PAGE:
The Centers for Disease Control and Prevention (CDC) updated its school reopening guidance today, calling for the full reopening of schools for the upcoming 2021-22 school year.
“Though COVID-19 outbreaks have occurred in school settings, multiple studies have shown that transmission rates within school settings, when multiple prevention strategies are in place, are typically lower than—or similar to—community transmission levels,” the CDC said, while emphasizing that in-person instruction is necessary for the mental and social health of children.
With all students ages 12 and up eligible for vaccination, and all adult employees of schools eligible as well, the CDC said only unvaccinated students (over the age of 2) and staff should wear masks.
The recommendation to keep students spaced 3 feet apart stands, but if not possible, spacing should not be used as a reason to limit school reopening. Instead, the CDC urges schools to look at community transmission rates and build in multiple layers of protection for students and staff.
Those layers can include, but are not limited to, masks, physical distancing, screening programs, and monitoring staff and eligible student vaccination rates.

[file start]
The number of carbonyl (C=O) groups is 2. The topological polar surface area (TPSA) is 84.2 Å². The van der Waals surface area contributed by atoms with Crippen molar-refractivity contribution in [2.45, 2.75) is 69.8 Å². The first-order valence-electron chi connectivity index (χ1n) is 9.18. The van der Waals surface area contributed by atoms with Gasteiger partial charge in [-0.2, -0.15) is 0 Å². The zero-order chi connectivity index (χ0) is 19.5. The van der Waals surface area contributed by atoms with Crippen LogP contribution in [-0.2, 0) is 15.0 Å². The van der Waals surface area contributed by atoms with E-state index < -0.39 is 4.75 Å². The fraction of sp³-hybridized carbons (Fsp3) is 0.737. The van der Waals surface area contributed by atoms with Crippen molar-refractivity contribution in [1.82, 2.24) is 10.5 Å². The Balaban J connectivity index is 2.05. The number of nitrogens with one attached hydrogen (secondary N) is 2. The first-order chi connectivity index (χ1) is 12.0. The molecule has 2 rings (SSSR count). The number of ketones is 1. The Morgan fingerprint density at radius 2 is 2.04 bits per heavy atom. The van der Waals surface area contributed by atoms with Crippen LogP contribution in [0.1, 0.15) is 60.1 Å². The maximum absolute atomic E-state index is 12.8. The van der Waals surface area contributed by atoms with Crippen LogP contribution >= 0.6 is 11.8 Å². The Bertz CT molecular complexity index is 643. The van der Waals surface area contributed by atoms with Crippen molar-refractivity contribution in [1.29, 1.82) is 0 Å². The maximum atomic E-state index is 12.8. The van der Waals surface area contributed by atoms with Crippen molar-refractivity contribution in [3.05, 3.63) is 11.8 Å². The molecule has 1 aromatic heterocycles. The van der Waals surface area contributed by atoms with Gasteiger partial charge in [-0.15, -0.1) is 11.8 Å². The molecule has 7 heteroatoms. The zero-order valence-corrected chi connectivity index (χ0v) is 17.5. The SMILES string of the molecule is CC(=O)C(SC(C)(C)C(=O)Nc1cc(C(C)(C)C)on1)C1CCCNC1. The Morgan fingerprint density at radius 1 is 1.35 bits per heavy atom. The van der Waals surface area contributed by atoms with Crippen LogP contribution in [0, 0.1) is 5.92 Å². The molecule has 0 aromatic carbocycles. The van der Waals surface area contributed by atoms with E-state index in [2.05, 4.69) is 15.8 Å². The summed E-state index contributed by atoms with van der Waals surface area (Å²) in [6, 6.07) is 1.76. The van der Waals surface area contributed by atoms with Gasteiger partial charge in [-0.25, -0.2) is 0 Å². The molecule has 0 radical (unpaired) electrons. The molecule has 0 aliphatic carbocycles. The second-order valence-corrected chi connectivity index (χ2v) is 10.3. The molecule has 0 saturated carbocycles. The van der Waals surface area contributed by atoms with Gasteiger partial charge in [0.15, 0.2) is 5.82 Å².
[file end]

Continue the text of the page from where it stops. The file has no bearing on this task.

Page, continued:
“If school administrators decide to remove any of the prevention strategies for their school based on local conditions, they should remove them one at a time and monitor closely (with adequate testing through the school and/or community) for any increases in COVID-19 cases,” the CDC said.
Severe illness in kids rare
Throughout the guidelines, the CDC also reminds schools that they should work to promote vaccine uptake among students and staff, as vaccines are “one of the most critical strategies to help schools safely resume full operations.”
Though children can get infected with COVID-19, their illnesses are typically mild. Hospitalization and death among children is rare: In states reporting such data, 0 to 0.03% of all child COVID-19 cases resulted in death, and from 0.1% to 1.9% of all child COVID-19 cases resulted in hospitalization.
According to the latest data from the American Academy of Pediatrics (AAP), children make up 14.2% of total cumulative cases in the United States since the pandemic began. But proportionally, as more adults get vaccinated, pediatric case rates are rising. For the week ending Jul 1, children accounted for 16.8% of reported weekly COVID-19 cases, the AAP said.
Some children, however, do develop MIS-C—or multisystem inflammatory syndrome in children—following infections with COVID-19. This mysterious syndrome, which resembles Kawasaki disease, can even follow mild or asymptomatic cases.
As of Jun 28, the CDC had recorded 4,196 MIS-C cases since the pandemic began, including 37 deaths.